Caitlin Clement|4/20/2023|3 min read

Can AI Help Treat Mental Health Disorders?

Smart technology may be the key towards better mental health care

middle aged asian women with depression looking out window with sad expression

There’s been a lot of talk about artificial intelligence (AI) in the healthcare world from its ability to streamline the RCM process to utilizing it in diagnostic imaging. However, can AI be used to effectively treat what’s going on inside our heads?

According to an article by The New York Times, Joseph Weizenbaum, a computer scientist at M.I.T, built a computer system called Eliza in the 1960s. Initially, Weizenbaum built the program as a joke to show that computers didn’t have the capability to simulate meaningful human connection. Much to his shock, the program was a great success. 

Fast forward to today and we are faced with a mental health provider shortage due to an increase in industry demand for care and the normalizing of stigmas surrounding mental health. While the increasing trend of patients seeking out mental health help is a step in the right direction, mental and behavioral specialists don’t have the resources to keep up. 

What is the leading mental health issue?

Since the COVID-19 pandemic in 2019, depression and anxiety have been at an all time high. According to the World Health Organization (WHO), about 4% of the world’s population has depression. When you do the math, that's 320 million people dealing with depression and/or anxiety. The United States population alone was at 331.9 million in 2021. 

How can AI help mental health professionals meet demand?

AI can be used as a tool to help mental health providers spot and treat mental health illnesses. How does this work exactly? The machine learning technology associated with most AI is extremely good at, well, learning from the behaviors and cues of an individual and then predicting certain outcomes.

When applying this to the mental health sector, the technology can help providers better track and recognize behaviors that are risks of mental illness, like depression, earlier. This machine learning can also be utilized to build patient treatment plans and adherence through interactive and data collecting tools like a mobile app. 

The more the patient interacts with the AI technology in the app, the more it learns about what tools and resources work for that patient. It can curate an entirely personalized treatment plan through data capture and feedback by offering relevant resources and tools.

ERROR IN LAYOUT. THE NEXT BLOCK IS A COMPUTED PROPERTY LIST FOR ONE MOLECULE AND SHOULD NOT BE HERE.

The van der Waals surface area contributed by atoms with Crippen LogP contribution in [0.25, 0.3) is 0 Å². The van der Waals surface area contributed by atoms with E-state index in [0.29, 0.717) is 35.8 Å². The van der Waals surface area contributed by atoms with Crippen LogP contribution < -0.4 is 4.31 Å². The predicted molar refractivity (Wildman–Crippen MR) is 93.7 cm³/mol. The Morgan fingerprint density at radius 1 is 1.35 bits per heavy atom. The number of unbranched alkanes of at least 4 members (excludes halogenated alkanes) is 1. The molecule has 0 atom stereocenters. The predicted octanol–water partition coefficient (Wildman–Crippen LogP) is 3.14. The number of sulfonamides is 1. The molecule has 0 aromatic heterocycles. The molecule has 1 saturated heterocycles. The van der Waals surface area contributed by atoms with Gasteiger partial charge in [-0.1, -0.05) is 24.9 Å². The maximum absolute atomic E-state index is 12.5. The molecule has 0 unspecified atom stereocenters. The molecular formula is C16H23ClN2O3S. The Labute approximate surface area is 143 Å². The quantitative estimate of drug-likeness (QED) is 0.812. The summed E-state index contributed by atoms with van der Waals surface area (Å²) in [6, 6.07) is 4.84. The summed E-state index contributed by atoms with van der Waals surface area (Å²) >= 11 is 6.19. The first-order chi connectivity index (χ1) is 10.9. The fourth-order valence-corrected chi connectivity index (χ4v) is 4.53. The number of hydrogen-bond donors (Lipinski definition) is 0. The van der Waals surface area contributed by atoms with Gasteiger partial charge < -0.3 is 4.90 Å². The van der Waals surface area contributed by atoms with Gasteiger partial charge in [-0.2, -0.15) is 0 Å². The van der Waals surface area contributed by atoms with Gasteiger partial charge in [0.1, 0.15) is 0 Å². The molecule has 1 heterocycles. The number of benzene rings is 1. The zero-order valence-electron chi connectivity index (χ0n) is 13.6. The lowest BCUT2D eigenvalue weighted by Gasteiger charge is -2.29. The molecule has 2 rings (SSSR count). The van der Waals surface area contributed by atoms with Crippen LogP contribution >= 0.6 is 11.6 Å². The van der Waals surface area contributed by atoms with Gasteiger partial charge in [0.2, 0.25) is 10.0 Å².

AI can automate healthcare processes

Another way AI can help mental health professionals meet demand and avoid burnout is its ability to automate processes like coding procedures, EHR documentation and RCM. By decreasing the amount of administrative work on their plate, mental and behavioral health providers can get back to their patients faster. 

Will AI replace mental health care workers?

No. AI technology is not a replacement for those working with and treating patients with mental illness. It’s to be used as a supportive clinical tool that allows professionals to streamline their workflows, see more patients and provide their patients with accurate diagnosis and treatments faster.  

Although, it’s a valid concern that most people have addressed across various industries (ChatGPT we’re looking at you).

It is still up to trained mental health care workers to analyze any treatment recommendations and use their clinical judgment to decide whether or not it’s the best course for their patient. AI is meant to streamline processes and automate data analysis to save time for the provider, not replace them. 

While smart technology has shown itself to be a tremendously helpful tool, it’s still reliant on the data and algorithm it’s built on. This means, humans are still an important part of analyzing and delivering the recommendations and data generated by AI.

AI may help with early detection of mental health deterioration

In a medical article written in 2020 during the height of the pandemic, research was conducted on health care workers (HCWs) to determine whether AI could be utilized to detect early mental health deterioration among high-risk individuals.

What the research concluded was that for most classification or prediction tasks emerging from the area of mental health, labels are most likely still not quantified well enough to successfully train an algorithm. However, this doesn’t mean AI can’t be helpful in the collection and analysis of patient data. In fact, it could be the key to helping mental health professionals look at these markers more objectively (as we noted above). 

Powering virtual mental and behavioral health

There is still a lot unknown about healthcare AI and what it might bring to the future of the mental health industry. But there is no doubt that artificial intelligence will be an integral part of the future of patient care. 

Speaking of innovative healthcare, we’d like to take a moment to introduce OpenLoop! We provide intuitive telehealth technology customized for your business and your patients. Our HIPAA compliant EHR platform is built to streamline your workflow and remove some of that administrative burden. 

Interested in what we can do for your organization? Get in touch here!

Our full suite of white-labeled Telehealth Support Services include: